Cold calling: Avoid all myths to master the art!

Cold calling: Avoid all myths to master the art!


Crackling the perception

Art is not for everyone and so is cold calling! But you too can master it.

In today’s multifaceted marketing arena, cold calling no more seems to be effective. As stated, cold calling technique has lower response rates, it tends to put off prospects and demoralizes sales people when not done right. Prospects and customers have changed drastically over the years; they expect personalization, real time support and value.

Most often the ones who believe that cold calling is dead are the ones who have either experienced a failed strategy or are scared to get on the phone and make those calls.

Although many studies, surveys, polls and industry reports tend to declare cold calling dead, but the fact remains that, cold calling is still considered as one of the most effective techniques in B2B sales and marketing.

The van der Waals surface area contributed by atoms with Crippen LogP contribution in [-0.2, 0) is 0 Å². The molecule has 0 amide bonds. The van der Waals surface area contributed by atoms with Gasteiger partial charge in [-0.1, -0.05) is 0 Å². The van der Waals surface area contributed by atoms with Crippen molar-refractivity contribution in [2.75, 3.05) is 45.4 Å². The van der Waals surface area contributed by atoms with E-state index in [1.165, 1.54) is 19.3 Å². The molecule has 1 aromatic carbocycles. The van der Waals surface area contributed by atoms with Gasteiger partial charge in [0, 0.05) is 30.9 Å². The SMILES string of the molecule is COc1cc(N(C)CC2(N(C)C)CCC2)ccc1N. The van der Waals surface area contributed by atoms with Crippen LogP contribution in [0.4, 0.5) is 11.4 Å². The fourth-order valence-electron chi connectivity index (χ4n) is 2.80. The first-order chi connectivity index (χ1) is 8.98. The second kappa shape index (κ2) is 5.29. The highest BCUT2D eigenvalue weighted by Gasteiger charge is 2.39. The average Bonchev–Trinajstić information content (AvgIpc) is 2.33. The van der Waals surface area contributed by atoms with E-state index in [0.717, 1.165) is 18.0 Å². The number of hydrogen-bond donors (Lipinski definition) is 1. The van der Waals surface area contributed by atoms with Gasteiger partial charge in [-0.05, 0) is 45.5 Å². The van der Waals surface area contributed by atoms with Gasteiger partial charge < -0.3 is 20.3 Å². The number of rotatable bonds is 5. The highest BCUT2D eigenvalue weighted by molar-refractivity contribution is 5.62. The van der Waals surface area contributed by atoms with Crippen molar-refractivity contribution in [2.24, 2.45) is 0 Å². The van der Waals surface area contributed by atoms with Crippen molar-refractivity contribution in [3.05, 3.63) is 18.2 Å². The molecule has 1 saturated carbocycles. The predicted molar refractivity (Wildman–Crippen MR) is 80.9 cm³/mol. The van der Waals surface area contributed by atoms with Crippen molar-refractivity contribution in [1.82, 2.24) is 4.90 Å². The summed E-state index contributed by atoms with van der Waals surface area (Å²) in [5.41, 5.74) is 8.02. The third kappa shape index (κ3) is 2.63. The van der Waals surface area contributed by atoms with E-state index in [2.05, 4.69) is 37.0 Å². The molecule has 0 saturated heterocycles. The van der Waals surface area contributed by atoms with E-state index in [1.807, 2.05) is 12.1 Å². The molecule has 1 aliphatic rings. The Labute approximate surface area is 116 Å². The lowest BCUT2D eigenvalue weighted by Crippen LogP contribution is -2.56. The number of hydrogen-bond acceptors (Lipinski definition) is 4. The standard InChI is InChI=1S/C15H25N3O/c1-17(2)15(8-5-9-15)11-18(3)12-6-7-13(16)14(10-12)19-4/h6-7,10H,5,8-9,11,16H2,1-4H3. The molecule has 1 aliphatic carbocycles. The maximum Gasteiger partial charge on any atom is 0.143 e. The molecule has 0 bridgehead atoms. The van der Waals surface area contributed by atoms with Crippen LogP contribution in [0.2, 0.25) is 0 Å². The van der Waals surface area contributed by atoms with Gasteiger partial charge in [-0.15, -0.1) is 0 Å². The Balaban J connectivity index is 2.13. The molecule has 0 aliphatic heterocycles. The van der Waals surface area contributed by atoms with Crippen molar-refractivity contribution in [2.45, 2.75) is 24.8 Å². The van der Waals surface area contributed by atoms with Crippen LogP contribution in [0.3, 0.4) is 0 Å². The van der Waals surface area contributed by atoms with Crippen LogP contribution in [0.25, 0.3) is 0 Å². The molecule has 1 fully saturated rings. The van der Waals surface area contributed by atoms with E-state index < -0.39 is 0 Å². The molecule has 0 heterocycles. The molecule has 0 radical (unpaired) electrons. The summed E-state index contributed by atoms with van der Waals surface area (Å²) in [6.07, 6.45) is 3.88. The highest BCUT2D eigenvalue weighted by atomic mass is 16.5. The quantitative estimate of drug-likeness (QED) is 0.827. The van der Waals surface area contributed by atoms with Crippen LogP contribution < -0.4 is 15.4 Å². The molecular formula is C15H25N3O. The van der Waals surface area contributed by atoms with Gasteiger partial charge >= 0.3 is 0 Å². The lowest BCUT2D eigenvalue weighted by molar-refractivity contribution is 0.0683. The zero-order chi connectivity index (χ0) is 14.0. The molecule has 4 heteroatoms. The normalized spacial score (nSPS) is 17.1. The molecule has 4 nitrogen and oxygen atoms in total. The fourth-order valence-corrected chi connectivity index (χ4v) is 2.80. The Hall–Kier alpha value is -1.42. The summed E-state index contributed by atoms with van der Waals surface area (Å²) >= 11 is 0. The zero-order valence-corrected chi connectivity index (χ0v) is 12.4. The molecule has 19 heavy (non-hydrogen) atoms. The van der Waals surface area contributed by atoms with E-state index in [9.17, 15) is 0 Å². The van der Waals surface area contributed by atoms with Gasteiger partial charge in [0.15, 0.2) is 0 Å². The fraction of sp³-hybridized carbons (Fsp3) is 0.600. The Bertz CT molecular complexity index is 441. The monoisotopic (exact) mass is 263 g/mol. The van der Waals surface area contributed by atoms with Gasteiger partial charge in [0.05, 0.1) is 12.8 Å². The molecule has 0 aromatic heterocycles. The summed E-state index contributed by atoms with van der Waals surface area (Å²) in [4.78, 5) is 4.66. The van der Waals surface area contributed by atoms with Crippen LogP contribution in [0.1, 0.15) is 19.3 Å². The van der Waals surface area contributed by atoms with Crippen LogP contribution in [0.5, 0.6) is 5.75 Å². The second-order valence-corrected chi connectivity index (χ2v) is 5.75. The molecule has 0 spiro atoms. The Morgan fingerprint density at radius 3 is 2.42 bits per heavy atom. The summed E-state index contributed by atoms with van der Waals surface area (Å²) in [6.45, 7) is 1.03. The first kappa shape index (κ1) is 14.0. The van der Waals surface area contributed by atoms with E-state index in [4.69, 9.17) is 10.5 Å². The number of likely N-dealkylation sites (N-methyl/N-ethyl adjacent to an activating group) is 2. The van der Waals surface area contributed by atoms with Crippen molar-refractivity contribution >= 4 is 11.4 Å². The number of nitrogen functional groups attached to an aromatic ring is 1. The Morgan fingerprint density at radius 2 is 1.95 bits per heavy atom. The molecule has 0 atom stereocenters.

Cold calling is that unsung hero who has a stereotyped image. If you are able to delve that picture in your mind you’ll vision a telemarketing call from a person with an accent, scripted and clueless as to what they’re selling, and they are incapable of answering a question. It’s a sad image, but that’s what most perceive of cold calling. A recent survey revealed that 80% of B2B marketers believe that scripted conversations fail to engage.



Today 80% of the buying takes place even before your sales person can get involved in the process. Prospects expect salespersons to approach them with confidence and familiarity. They should know the prospect’s market plans, pain points, and most importantly, what value they as a salesperson bring to the table. Sales teams that win use personalized, human sales approach. You impact your prospects by learning up about them before you call, and stand out with a human touch.